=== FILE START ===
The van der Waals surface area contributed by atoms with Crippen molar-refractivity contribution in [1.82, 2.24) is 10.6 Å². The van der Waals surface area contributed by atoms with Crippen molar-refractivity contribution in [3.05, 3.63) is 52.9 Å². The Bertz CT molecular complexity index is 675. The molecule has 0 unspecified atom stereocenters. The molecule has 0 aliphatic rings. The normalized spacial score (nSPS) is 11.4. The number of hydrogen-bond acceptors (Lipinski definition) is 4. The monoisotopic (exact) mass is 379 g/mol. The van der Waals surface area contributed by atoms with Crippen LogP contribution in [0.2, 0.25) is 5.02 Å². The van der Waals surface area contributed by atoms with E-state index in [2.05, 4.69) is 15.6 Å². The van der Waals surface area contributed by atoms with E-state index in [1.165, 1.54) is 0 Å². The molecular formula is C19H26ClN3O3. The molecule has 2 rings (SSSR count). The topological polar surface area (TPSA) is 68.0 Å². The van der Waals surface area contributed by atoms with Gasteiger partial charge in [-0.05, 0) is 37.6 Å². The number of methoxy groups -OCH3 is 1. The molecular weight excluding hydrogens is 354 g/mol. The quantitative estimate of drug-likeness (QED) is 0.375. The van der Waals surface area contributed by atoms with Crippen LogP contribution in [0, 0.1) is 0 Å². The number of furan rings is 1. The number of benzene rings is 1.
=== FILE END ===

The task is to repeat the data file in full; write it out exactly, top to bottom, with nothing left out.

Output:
The van der Waals surface area contributed by atoms with Crippen molar-refractivity contribution in [1.82, 2.24) is 10.6 Å². The van der Waals surface area contributed by atoms with Crippen molar-refractivity contribution in [3.05, 3.63) is 52.9 Å². The Bertz CT molecular complexity index is 675. The molecule has 0 unspecified atom stereocenters. The molecule has 0 aliphatic rings. The normalized spacial score (nSPS) is 11.4. The number of hydrogen-bond acceptors (Lipinski definition) is 4. The monoisotopic (exact) mass is 379 g/mol. The van der Waals surface area contributed by atoms with Crippen LogP contribution in [0.2, 0.25) is 5.02 Å². The van der Waals surface area contributed by atoms with E-state index in [2.05, 4.69) is 15.6 Å². The van der Waals surface area contributed by atoms with E-state index in [1.165, 1.54) is 0 Å². The molecular formula is C19H26ClN3O3. The molecule has 2 rings (SSSR count). The topological polar surface area (TPSA) is 68.0 Å². The van der Waals surface area contributed by atoms with Gasteiger partial charge in [-0.05, 0) is 37.6 Å². The number of methoxy groups -OCH3 is 1. The molecular weight excluding hydrogens is 354 g/mol. The quantitative estimate of drug-likeness (QED) is 0.375. The van der Waals surface area contributed by atoms with Crippen LogP contribution in [0, 0.1) is 0 Å². The number of furan rings is 1. The number of benzene rings is 1.